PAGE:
Criminal negligence in suicide?
November 24, 2020 8:49 PM   Subscribe

I know you are not my lawyer. But I need a lawyers opinion. A family member with a history of bipolar disorder got a pretty disturbing message to me insinuating suicide. I know this family member very well and I feel they are serious. I dont want to understate my concern (cont)

By not attending to them but my hands are knotted. I do believe they are in serious pain. I dont believe they would wound their entire family so close to a holiday with this drastic a decision. But I do know those in crisis dont want help they want out. Aside from all this I was messaged on social media. Do I have a legal obligation to step in? Can I be held liable if they carry through with this and I didnt intervene?
posted by The_imp_inimpossible to Law & Government (18 answers total)
National Suicide Prevention Lifeline

We can all help prevent suicide. The Lifeline provides 24/7, free and confidential support for people in distress, prevention and crisis resources for you or your loved ones, and best practices for professionals.

1-800-273-8255 (in the United States)

Calling doesn't obligate you to do anything, but their support may help you decide what you can and should do.

I'm sorry you're in this position. We're all wishing the best for you and your family.
posted by Mr.Know-it-some at 8:57 PM on November 24, 2020 [11 favorites]

NAMI for further advice.

if you feel person is in immediate danger, do not hesitate to call 911. i have.
posted by j_curiouser at 9:22 PM on November 24, 2020 [15 favorites]

I was in this position several years ago. A friend of mine went through a very bad patch and started texting me a bunch of increasingly scary things, including pictures of them bleeding and tying nooses. They had attempted suicide before. They weren't answering my phone calls and at one point the texts stopped. I called the police to do a wellness check. It sucks that it was cops, but they were in the best position to get inside my friend's apartment in what I truly believed was an emergency situation.

This person was hospitalized because of the call I made. They decided they no longer wanted to be friends with me after this incident. And honestly I'm ok with that, because it's a choice they're able to make because they're still alive. They can hate me forever, I will never regret it.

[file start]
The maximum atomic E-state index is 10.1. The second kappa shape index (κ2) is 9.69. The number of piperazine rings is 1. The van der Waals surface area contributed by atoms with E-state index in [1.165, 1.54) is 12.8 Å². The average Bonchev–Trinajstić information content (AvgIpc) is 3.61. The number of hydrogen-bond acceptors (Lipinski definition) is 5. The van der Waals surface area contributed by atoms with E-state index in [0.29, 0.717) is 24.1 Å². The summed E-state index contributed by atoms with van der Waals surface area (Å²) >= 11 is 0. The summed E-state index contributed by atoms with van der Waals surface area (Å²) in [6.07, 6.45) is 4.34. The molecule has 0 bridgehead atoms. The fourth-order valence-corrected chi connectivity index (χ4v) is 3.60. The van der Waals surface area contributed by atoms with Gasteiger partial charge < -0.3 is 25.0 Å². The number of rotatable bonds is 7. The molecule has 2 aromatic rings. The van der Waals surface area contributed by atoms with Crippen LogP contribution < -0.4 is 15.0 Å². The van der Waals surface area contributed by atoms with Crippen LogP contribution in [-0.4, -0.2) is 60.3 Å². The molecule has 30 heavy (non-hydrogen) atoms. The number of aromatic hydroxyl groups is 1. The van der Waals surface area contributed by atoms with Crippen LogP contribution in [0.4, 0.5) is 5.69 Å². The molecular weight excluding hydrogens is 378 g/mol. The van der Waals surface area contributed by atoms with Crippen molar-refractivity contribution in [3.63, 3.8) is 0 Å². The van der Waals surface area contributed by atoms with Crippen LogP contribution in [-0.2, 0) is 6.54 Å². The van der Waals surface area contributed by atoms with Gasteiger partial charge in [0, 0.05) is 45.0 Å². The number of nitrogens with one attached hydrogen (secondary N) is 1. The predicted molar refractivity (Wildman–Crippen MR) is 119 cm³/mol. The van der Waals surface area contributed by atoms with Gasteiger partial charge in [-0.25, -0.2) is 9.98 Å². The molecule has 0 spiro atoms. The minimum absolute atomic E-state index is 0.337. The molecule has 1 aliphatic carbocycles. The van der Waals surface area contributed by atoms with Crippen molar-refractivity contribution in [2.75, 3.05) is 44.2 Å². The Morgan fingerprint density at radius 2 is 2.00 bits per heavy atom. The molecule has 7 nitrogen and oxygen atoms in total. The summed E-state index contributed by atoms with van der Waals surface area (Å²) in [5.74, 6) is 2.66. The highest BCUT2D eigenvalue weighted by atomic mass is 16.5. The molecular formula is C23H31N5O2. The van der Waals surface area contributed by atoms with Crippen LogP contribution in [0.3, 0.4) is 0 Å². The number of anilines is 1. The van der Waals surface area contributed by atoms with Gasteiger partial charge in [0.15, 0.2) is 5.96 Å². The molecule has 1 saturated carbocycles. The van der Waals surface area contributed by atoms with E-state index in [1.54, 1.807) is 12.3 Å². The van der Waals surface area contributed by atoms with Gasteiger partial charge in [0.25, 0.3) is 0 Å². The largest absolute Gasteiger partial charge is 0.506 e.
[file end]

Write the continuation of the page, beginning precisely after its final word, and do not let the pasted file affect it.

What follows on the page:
posted by phunniemee at 9:26 PM on November 24, 2020 [84 favorites]

I would not count on the idea that suicide would ruin the family's holidays would be enough to prevent it. At the same time, people in crisis are sometimes open to help that gives them a way without having to kill themselves.

So, I would strongly recommend talking to a professional about how to best respond. Here is a list of international suicide hotline that can help you decide how to respond to your family member's situation.

In response to the question that you actually asked, INAL but here is a legal website that discusses how hard it is to hold some else responsible for the person's suicide.
posted by metahawk at 9:32 PM on November 24, 2020 [7 favorites]

Reading between the lines, it sounds like you want to avoid getting sucked into this person's drama.

If you're worried about criminal negligence, why not just call one of the resources others have suggested? Spend 5 minutes calmly passing the details on to them, then be done with it. Your attitude can be "I want this person to get the help they need, but I can't be part of that help. Here are the details that I know." Then, let the professionals deal with it.
posted by Metasyntactic at 9:35 PM on November 24, 2020 [16 favorites]

You don’t say what jurisdiction you’re in, but in most American jurisdictions, the common law rule is you don’t have a duty to intervene unless you have a special relationship to the person (parent, legal guardian, doctor, teacher, etc) and even then it is very tight rule. I am a lawyer, this is not legal advice because I don’t know where you are, and also, I don’t practice civil law so it’s more like a recitation of what I remember from the topic 14 years ago in law school.

I’m sorry this person is going through this. I agree with all the suggestions about giving the person the hotline number or calling yourself.
posted by Happydaz at 11:17 PM on November 24, 2020 [1 favorite]

Please call the Suicide Prevention Hotline.

There are some relatively small things that can be done which are the difference between a person attempting suicide or getting help.